Firstly, when was there a time in the last forty years or so that the United Kingdom has had “generous welfare programmes”?  Moreover, this is not the United States of America, we do not have welfare programmes.  The word programme is used in the UK in connection with back to work support, for example the fatally flawed Work Programme.

Secondly, attitude surveys going back 30 yerars show that voters have, starting then, become less tolerant of recipients of what many, like the Daily Mail, parts of ukip and IDS, believe to be generous welfare hand outs.  Bizarrely, some of those holding those views are themselves long term beneficiaries of Social Security.  Was there a lot of (im)migration going on in the early 1980s or was Mrs Thatcher ramping up the rhetoric against people signing on?

Thirdly, where is this law of nature that says as diversity increases, variety is enhanced, but cohesion reduced?  Does that not suppose that there was cohesion at the outset?  For the record, for reasons more than simply their discriminatory attitudes, me and mine have precious little in common with ukip’s supporters, except where we were born.  We would, regardless of their views about migration and their attidudes towards the presence of locally born ‘foreigners’, still not be cohering with this group.  We are, for example, opposed to foxhunting.  Bearing the latter in mind, may I observe that I find ukip’s support, from top to bottom, to be unspeakable?  They are a pack of economic and social Luddites.  Let me be frank, I find it hard not to think about them, in the way that they think about migrants, as much as I try not so to do.

As an aside, are migrants from other European Union countries remaining in the United Kingdom indefinitely?  We are using the words, migration and immigration, as meaning the same thing, but an immigrant is someone who arrives with the intention of staying.  Surely we should be using migrant to describe people who behave like migratory birds do?  Surely that is surely a grown up way to debate this issue?  Collier, as shown above, uses the word immigration.  Migrant is, in the mouths of some, becoming anyone who is not white British, period.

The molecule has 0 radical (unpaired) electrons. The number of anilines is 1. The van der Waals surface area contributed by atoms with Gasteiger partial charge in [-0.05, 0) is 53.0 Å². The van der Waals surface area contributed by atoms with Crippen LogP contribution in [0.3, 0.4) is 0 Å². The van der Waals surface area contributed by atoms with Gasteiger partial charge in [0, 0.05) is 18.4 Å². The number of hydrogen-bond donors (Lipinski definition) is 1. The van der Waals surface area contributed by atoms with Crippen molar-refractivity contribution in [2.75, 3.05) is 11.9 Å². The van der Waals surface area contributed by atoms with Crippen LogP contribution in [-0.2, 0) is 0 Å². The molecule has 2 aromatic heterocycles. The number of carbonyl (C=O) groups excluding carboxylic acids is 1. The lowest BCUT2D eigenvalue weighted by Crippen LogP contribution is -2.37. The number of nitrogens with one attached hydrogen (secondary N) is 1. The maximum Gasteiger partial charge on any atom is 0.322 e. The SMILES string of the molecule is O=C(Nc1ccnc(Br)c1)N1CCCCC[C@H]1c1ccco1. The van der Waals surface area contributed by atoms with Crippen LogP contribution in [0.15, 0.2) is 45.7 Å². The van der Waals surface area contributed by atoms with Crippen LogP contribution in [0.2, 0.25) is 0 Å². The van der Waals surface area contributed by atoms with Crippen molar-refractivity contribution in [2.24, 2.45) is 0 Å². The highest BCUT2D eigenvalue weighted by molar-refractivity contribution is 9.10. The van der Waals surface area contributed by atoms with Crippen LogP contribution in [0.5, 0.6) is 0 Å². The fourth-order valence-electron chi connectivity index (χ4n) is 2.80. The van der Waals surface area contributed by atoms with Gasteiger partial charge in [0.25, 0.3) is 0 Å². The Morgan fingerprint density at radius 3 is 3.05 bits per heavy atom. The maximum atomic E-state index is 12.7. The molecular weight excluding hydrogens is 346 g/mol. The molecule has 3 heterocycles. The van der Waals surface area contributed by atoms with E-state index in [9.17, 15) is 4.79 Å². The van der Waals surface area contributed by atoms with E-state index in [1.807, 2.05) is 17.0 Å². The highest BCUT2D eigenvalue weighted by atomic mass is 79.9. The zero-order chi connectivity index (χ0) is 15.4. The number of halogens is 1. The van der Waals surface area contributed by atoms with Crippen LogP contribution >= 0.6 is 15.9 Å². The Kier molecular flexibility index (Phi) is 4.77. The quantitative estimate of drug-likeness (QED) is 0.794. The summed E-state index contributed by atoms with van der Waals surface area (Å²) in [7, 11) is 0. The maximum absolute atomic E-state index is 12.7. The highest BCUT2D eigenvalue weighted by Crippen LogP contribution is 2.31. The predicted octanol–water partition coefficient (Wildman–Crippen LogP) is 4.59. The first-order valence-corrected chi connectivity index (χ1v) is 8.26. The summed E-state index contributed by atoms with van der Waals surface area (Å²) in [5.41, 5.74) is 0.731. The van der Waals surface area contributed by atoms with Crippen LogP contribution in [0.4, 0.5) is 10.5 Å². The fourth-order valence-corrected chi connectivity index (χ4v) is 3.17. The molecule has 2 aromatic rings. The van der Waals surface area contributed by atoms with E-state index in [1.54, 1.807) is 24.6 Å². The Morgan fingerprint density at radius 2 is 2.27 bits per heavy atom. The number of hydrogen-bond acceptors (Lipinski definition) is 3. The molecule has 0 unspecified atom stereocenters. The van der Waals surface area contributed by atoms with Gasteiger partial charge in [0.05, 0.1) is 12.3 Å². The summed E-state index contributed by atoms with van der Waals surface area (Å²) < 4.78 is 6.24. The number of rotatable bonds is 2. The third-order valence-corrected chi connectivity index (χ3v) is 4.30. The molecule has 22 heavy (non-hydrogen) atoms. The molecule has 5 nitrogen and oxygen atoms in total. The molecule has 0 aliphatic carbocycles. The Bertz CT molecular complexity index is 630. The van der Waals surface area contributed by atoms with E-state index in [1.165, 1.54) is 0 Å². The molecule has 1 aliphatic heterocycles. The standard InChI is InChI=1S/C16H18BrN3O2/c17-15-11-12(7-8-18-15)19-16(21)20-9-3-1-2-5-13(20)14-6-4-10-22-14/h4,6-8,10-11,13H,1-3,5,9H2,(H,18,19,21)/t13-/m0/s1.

White says that, “Unlike most of us, Collier even has a practical remedy for David Cameron as he makes a poor fist of trying to slow down inward migration from Eastern Europe without overtaking Angela Merkel’s patience or the limited imagination of rules-bound Brussels apparatchiks. As another Labour MP whispered to me during the Eastleigh by-election, one reason why would-be migrants of the poorer kind risk freezing at Calais is that Britain’s welfare payments are not all determined by past contributions: “We could change that without EU permission.” ” Collier actually says, “Perhaps it is that, unlike in the rest of Europe, access to our welfare system is not determined by past contributions.”  in other words, Collier has no evidence for his ‘solution’, but White turns it into one!

We may, of course, change how one becomes eligible for Social Security payments without EU permission.  The Coalition started a major round of doing just that on coming to power.  Those changes apply to all seeking to claim, regardless of country of origin.  One might think that Collier and White (sounds like a 1950s department store) had not heard of Personal Independence Payments and Universal Credit.

White should perhaps check Collier’s weighty article of 16th March, 2012, “My fiscal nightmares” wherein Collier says, “A prudent government protects the balance sheet while running a large fiscal deficit. It does so by drastically changing the composition of public spending. Public consumption is massively reduced, concentrating on components that commit spending far into the future. The top priority is therefore to reduce entitlement spending: benefits and pensions.”